Florida hosts all four known species of sirens, a strange aquatic family of salamanders. With frilly gills for breathing underwater and no hind legs, these salamanders live in ponds, lakes and weedy ditches and can grow up to 3 feet.
Pretend for a moment you are a Greater Siren, one of the world’s largest salamanders, and your pond is drying up. What do you do? Luckily you have secret super powers to help you survive. As the water draws down, you burrow into the wet soil, curl up into an “S” shape and build a cocoon out of dead cells to withstand the dry conditions. While you do have feathery gills at the base of your head to breathe underwater, you can also breathe air directly through your skin and large lungs. Your body functions slow down and you can last long periods without eating until the water returns.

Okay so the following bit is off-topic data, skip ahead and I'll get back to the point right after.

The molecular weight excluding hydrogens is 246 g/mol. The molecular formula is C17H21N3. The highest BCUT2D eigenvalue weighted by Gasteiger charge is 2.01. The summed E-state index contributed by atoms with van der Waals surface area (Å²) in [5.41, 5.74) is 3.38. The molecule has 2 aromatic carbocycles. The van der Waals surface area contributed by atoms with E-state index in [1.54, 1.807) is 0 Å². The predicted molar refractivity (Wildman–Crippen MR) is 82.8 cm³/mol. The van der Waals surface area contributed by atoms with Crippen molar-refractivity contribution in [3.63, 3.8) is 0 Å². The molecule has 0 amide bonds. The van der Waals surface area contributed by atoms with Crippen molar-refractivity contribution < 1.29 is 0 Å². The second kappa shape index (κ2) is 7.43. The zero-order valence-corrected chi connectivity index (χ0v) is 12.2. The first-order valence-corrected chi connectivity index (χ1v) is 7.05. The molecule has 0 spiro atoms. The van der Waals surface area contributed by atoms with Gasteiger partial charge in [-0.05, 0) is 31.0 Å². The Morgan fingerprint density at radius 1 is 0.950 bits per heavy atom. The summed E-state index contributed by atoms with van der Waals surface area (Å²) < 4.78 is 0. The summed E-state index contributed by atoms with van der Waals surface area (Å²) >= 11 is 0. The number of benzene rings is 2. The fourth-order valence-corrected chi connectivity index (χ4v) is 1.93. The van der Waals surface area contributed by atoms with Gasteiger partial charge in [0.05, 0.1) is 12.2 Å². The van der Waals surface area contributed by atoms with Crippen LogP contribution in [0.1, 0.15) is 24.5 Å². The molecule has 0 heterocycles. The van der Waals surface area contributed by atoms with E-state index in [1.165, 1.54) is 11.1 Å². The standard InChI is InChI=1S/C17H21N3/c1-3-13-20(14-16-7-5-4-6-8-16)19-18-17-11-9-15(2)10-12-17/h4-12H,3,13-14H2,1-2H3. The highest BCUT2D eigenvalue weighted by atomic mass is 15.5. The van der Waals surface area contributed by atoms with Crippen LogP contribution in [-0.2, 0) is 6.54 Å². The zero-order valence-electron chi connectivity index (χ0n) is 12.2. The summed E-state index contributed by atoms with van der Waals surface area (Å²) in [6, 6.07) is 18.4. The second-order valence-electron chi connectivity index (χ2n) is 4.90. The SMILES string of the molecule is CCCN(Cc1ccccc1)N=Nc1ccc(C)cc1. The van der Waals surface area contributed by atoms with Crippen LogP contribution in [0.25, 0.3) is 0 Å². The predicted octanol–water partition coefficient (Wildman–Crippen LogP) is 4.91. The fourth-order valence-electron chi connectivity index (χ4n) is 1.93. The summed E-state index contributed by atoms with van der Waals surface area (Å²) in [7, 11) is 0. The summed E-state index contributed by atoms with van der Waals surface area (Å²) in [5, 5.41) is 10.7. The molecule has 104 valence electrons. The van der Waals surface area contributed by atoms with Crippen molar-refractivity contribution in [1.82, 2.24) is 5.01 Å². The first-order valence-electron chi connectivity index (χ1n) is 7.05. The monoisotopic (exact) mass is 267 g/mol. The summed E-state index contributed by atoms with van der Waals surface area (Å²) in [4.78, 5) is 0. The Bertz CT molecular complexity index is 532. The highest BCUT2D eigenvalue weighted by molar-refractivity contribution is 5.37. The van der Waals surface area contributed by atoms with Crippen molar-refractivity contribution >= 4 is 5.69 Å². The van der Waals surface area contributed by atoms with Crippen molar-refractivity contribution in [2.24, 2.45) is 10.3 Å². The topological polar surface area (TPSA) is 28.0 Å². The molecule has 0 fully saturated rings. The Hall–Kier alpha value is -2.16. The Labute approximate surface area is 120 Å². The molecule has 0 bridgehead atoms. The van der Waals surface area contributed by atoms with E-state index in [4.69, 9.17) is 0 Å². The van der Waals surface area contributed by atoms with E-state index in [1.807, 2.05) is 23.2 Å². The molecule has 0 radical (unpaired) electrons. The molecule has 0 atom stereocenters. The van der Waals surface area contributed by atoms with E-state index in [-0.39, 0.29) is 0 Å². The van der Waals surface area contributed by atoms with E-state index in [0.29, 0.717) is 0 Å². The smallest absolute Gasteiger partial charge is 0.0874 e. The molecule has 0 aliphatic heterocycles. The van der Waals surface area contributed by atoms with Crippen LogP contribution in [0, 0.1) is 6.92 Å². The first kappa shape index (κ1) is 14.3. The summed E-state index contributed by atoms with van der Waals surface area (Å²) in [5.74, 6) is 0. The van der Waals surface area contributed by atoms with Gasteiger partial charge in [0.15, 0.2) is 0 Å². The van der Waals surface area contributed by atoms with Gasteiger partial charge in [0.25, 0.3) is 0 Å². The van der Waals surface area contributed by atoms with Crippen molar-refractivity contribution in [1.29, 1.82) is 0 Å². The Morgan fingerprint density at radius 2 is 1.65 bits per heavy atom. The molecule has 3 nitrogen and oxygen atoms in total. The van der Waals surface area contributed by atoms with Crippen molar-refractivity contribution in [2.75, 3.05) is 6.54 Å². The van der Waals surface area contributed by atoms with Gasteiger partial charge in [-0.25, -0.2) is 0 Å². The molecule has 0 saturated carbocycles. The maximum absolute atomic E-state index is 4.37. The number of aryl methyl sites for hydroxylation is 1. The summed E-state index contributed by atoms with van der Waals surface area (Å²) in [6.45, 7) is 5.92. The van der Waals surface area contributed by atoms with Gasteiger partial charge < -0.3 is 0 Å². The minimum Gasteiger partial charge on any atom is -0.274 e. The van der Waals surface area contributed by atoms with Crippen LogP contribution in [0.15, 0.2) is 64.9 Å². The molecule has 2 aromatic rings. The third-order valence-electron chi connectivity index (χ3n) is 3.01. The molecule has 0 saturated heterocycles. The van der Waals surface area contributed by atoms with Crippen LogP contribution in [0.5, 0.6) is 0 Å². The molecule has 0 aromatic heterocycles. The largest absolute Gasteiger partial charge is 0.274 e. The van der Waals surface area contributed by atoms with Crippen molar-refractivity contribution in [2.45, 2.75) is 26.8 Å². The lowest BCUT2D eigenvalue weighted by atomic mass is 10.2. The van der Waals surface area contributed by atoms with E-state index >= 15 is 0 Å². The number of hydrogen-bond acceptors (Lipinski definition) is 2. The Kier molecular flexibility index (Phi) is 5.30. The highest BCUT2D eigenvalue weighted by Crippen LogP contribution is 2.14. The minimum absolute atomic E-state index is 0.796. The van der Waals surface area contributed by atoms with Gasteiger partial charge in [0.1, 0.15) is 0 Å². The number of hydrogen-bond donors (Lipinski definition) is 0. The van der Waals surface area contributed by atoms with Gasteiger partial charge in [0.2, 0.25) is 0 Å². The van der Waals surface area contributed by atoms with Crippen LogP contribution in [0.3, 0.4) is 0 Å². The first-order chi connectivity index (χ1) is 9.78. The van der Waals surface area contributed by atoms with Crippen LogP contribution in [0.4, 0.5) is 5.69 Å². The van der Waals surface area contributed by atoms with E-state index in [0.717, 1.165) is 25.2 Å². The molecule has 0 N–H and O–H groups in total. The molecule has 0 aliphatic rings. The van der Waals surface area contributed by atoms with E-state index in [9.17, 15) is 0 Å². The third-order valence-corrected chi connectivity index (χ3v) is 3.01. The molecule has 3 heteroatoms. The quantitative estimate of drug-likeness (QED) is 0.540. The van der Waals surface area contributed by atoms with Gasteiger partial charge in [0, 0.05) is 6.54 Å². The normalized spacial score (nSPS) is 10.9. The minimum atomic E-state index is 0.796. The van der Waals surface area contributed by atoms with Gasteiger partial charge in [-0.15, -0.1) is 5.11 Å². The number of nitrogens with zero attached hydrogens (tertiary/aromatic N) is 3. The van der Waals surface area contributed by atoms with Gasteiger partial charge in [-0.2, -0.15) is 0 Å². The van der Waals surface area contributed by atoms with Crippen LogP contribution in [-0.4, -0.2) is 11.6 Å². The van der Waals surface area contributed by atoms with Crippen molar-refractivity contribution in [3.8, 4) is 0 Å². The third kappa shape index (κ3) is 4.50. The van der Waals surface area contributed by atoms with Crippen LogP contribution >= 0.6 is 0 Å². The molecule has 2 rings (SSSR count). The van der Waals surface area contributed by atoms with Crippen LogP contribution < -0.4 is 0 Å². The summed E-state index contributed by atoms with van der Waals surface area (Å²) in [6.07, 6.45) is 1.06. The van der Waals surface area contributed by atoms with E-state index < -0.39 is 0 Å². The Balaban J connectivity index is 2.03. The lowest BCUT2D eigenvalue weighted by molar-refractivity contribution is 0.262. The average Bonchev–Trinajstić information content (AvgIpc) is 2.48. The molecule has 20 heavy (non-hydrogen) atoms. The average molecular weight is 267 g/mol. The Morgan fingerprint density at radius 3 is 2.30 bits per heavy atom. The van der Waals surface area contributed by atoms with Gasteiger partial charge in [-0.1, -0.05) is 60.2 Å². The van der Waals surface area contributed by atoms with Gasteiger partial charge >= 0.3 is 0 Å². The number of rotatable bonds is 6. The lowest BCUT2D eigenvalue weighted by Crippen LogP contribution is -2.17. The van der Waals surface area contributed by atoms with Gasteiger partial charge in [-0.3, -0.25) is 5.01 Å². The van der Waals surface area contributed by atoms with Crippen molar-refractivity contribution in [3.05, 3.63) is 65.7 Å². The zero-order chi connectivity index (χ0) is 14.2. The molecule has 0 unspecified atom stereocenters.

Pretty handy, huh? Sirens of all sizes have this ability. Larvae, which are less than an inch long at hatching, can survive months like this. Adults grow to over 3 feet long and can weather droughts for years.
Graduate Student, Herpetology
University of Florida
Greater Siren (Siren lacertina)
From St. Johns River, Florida, Dec. 2000